Social Networking Profiles Can Help Or Hurt Your Case
If someone has sustained personal injury in an accident, their social networking profile should reflect it, if their case is to be taken seriously. The article mentions a specific lawsuit, Romano vs. Steelcase, which was an important case in how it changed the way information someone puts on their social networking profile can be used by the law.
According to motions that were filed in the Suffolk County, New York case, Kathleen Romano's MySpace and Facebook profiles included pictures that showed the plaintiff - who had supposedly sustained neck and back injuries due to a fall from her office chair at Steelcase - smiling happily outside and doing other things that should have been impossible due to her injuries. The defendant, her employer, subpoenaed Facebook and MySpace for full access to her profiles, included deleted content. Facebook refused, citing the Stored Communications Act. Romano refused to consent, and the matter went before the court.
Ultimately, the courts ruled in favor of Steelcase and granted it access to Romano's online profiles. Part of the reason for that decision lied in the fact that several of the public portions of Romano's profiles showed evidence that contradicted with her supposedly bed-bound state.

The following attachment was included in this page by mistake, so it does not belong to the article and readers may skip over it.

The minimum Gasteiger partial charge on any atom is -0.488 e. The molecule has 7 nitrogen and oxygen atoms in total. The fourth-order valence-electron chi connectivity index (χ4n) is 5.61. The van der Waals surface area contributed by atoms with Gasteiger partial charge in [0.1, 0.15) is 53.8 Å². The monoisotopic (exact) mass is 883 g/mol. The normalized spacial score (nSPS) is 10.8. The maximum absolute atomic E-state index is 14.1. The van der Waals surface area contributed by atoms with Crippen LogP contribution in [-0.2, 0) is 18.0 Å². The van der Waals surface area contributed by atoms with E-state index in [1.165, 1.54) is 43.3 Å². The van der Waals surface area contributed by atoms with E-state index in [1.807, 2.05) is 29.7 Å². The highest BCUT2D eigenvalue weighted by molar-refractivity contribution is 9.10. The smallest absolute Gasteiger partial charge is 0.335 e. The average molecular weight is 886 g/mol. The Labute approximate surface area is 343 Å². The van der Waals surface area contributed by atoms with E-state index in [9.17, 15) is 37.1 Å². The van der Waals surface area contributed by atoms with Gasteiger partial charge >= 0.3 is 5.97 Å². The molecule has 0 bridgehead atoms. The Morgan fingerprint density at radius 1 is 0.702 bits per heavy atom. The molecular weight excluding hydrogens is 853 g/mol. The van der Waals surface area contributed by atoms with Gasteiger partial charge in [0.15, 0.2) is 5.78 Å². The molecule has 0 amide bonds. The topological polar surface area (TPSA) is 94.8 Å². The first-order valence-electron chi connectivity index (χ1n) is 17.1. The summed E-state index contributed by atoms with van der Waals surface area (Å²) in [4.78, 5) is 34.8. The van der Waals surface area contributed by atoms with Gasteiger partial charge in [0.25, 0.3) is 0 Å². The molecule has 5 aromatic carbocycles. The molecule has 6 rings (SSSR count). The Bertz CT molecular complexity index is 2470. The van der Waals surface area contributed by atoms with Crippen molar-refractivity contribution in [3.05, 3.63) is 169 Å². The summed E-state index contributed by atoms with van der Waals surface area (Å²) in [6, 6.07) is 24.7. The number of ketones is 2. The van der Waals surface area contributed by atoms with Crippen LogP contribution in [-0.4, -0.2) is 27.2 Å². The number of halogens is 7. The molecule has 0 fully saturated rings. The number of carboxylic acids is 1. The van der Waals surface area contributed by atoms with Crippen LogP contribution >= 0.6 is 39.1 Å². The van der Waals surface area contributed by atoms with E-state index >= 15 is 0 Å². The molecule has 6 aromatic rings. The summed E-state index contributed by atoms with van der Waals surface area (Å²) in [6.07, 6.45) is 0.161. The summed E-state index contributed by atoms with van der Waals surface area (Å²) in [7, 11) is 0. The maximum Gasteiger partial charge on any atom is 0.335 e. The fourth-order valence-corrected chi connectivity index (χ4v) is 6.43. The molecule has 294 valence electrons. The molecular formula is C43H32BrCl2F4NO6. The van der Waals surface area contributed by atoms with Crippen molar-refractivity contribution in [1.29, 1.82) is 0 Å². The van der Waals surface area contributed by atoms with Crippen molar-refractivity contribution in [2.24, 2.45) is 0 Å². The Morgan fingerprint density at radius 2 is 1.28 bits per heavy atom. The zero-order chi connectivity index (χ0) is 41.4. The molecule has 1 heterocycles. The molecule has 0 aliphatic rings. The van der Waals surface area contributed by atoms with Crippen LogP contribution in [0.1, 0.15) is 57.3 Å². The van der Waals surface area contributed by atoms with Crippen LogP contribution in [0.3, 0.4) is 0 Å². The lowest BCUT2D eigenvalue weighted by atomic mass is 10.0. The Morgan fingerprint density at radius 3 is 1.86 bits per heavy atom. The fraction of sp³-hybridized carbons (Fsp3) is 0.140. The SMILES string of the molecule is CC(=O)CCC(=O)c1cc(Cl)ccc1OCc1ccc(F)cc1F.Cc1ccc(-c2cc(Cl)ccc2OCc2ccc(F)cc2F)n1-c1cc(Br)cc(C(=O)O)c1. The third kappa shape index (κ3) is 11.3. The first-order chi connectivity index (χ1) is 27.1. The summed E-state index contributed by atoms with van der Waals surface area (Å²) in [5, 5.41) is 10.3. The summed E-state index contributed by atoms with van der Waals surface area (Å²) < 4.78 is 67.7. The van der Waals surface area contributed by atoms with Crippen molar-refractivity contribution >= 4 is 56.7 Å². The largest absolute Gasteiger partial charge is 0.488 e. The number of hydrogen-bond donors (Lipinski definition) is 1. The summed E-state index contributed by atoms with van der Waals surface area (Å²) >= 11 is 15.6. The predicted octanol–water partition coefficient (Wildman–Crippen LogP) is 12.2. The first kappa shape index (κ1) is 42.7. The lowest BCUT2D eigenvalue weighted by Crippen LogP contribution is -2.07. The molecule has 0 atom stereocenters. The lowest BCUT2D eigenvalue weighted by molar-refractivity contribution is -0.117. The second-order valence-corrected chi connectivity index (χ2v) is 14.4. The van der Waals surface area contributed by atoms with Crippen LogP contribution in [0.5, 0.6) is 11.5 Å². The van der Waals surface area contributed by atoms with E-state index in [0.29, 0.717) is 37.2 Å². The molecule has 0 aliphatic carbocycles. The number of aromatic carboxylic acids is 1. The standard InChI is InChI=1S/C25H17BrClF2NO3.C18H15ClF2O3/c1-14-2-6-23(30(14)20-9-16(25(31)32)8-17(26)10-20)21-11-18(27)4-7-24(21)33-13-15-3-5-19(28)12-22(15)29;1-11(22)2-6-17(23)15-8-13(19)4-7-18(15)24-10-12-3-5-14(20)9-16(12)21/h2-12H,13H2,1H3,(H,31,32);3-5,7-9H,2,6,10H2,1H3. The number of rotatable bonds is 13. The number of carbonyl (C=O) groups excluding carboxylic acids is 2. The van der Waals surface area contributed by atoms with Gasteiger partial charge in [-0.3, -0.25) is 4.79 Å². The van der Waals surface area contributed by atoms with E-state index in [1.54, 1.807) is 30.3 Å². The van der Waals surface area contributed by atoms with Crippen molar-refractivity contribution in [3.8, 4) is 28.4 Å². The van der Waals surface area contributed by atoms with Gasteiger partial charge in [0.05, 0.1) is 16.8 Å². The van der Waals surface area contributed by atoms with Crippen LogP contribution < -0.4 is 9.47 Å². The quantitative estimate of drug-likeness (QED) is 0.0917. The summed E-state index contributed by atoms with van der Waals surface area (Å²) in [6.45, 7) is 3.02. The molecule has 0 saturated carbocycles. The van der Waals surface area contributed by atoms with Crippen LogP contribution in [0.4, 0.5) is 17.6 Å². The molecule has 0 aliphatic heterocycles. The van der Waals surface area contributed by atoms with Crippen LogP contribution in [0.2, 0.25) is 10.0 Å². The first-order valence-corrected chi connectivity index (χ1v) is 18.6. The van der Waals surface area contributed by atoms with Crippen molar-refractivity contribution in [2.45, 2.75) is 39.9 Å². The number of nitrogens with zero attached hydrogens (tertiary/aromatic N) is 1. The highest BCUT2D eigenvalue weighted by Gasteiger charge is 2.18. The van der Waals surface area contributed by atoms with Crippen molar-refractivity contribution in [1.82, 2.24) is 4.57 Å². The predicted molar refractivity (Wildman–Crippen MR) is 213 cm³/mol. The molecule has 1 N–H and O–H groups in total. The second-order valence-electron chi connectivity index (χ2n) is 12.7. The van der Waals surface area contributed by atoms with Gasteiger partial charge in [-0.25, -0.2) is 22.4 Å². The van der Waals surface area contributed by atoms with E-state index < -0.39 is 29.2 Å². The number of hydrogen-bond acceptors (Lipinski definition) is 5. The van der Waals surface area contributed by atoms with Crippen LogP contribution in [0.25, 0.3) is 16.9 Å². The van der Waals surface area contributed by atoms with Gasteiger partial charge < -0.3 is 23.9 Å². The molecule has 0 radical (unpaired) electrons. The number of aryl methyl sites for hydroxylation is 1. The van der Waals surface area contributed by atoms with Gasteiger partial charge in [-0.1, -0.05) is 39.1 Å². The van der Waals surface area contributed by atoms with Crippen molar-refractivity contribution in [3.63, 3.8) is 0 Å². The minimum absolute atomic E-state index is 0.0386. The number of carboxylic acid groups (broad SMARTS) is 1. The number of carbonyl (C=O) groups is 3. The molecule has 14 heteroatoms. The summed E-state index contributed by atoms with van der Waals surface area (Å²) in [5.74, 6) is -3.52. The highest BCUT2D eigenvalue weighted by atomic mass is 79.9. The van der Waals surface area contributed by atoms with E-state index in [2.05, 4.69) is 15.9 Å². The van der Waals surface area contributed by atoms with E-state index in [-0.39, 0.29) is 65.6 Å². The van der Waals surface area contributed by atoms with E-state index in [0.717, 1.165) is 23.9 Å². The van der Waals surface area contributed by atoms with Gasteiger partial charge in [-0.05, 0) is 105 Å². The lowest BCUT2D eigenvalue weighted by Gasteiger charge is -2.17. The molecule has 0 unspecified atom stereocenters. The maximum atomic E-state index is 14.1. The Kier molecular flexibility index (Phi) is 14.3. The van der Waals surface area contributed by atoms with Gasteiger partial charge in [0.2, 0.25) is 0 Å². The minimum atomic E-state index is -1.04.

This is just one example of several times that social networking profiles have hurt someone's personal injury case. It's important to remember that no matter what your privacy settings are, nothing is truly private once you put it on the internet. Social networking is still a new type of evidence to use in court cases; however, as the websites continue to explode in popularity, profiles being used as evidence will surely increase as well.